or why clients shouldn’t be allowed to choose version codes
More often than you may think I’m asked to set an app’s version number based on marketing choices or client’s arbitrary preferences.
That’s definitely wrong for a bunch of good reasons.
Before trying to say why, let’s hear what I’ve come into some time ago.
I’ve been developing a mobile app for a client but they at first couldn’t get to publish it on the store for legal issues.
Meanwhile they distributed the app outside the official store to their customers.
When they finally got rid of legal issues they decided to change the icon and graphics of the app and to finally publish it on the store.
At that moment they didn’t want me to properly update the version number as I suggested, claiming that the app had nerver been published on the store before. Well I said, you’re the client, but keep in mind there could be issues with that.
And the issues soon came through!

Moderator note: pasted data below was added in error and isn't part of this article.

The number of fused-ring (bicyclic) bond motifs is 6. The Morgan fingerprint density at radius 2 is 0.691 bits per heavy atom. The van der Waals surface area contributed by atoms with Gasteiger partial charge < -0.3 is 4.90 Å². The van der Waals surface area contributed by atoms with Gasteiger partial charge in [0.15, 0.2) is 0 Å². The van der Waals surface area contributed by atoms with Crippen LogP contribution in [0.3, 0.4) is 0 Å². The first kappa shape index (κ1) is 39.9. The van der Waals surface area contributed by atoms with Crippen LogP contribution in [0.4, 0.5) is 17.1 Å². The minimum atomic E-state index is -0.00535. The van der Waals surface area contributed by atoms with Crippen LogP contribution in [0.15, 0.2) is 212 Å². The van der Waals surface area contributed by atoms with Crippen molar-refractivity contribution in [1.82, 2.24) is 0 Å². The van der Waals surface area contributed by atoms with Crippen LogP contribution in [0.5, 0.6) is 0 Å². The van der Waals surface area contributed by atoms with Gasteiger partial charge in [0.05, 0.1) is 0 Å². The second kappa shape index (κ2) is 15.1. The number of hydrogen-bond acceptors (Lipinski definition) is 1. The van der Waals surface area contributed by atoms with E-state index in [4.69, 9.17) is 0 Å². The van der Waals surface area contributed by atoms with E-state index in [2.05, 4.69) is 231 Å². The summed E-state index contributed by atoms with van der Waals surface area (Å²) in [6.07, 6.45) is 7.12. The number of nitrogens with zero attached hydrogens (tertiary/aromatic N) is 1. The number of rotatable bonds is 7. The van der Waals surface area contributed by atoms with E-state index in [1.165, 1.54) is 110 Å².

A few days after the app was published the client came to me with a question: Can you tell me why customers who installed the old version of the app (the one distributed outside the store) are not able to update it via the store?
Everyone here will understand that the reason is “actually it isn’t an update, since it has the same version code of the previous one”, thus the only way to allow those people to update the app would be to publish a new version of the app with the same codebase and a new version code.
This short story is to let you notice that version codes should tell where you are in the development history of your software. From the version of an app you should, for instance, be able to guess whether it’s a bugfix or it has introduced new features.
Without properly set version codes you could totally lose your compass on what’s happening, coming into trouble like what I said above or even worse.
So, when you set the version of your software always be careful and remember that, given a major.minor.patch version number, you should increment:
- patch when you make bugfixes
- minor when you introduce new features
- major when you make changes that break backwards-compatibility or completeley change the user experience
That being said, in the daily practice, if you want to start with a development phase before going to production the simplest thing could be to start with a 0.1.0 version number and increment minors at each new development release.
Also keep in mind that if you’re working on a production project it’s always a good idea to start with a 1.0.0 version code.